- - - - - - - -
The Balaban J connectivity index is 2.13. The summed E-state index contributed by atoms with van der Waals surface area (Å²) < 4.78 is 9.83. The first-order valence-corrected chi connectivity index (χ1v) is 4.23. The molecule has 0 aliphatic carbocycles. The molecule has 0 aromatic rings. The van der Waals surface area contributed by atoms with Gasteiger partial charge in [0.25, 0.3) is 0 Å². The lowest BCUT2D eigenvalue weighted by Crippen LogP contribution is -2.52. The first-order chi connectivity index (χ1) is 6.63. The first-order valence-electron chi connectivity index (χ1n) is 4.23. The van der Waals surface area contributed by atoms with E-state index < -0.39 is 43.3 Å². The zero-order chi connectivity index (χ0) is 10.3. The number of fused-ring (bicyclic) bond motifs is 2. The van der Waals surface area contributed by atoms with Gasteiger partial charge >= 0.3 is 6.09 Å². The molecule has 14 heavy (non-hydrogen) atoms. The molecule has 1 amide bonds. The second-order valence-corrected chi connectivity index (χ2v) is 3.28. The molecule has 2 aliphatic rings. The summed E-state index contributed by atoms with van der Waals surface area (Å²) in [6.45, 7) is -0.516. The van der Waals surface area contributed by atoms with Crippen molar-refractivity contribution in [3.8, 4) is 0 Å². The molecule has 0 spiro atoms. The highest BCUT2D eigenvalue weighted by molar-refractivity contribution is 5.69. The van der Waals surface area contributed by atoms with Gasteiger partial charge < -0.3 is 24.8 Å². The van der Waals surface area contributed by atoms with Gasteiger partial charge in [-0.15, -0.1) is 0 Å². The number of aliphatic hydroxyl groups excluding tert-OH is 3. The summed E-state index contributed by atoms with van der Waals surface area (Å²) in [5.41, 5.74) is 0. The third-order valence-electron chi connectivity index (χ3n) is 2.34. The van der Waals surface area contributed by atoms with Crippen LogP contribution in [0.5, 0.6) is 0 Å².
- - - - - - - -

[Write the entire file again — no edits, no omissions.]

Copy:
The Balaban J connectivity index is 2.13. The summed E-state index contributed by atoms with van der Waals surface area (Å²) < 4.78 is 9.83. The first-order valence-corrected chi connectivity index (χ1v) is 4.23. The molecule has 0 aliphatic carbocycles. The molecule has 0 aromatic rings. The van der Waals surface area contributed by atoms with Gasteiger partial charge in [0.25, 0.3) is 0 Å². The lowest BCUT2D eigenvalue weighted by Crippen LogP contribution is -2.52. The first-order chi connectivity index (χ1) is 6.63. The first-order valence-electron chi connectivity index (χ1n) is 4.23. The van der Waals surface area contributed by atoms with E-state index < -0.39 is 43.3 Å². The zero-order chi connectivity index (χ0) is 10.3. The number of fused-ring (bicyclic) bond motifs is 2. The van der Waals surface area contributed by atoms with Gasteiger partial charge >= 0.3 is 6.09 Å². The molecule has 14 heavy (non-hydrogen) atoms. The molecule has 1 amide bonds. The second-order valence-corrected chi connectivity index (χ2v) is 3.28. The molecule has 2 aliphatic rings. The summed E-state index contributed by atoms with van der Waals surface area (Å²) in [6.45, 7) is -0.516. The van der Waals surface area contributed by atoms with Crippen molar-refractivity contribution in [3.8, 4) is 0 Å². The molecule has 0 spiro atoms. The highest BCUT2D eigenvalue weighted by molar-refractivity contribution is 5.69. The van der Waals surface area contributed by atoms with Gasteiger partial charge < -0.3 is 24.8 Å². The van der Waals surface area contributed by atoms with Gasteiger partial charge in [-0.15, -0.1) is 0 Å². The number of aliphatic hydroxyl groups excluding tert-OH is 3. The summed E-state index contributed by atoms with van der Waals surface area (Å²) in [5.41, 5.74) is 0. The third-order valence-electron chi connectivity index (χ3n) is 2.34. The van der Waals surface area contributed by atoms with Crippen LogP contribution in [0.5, 0.6) is 0 Å².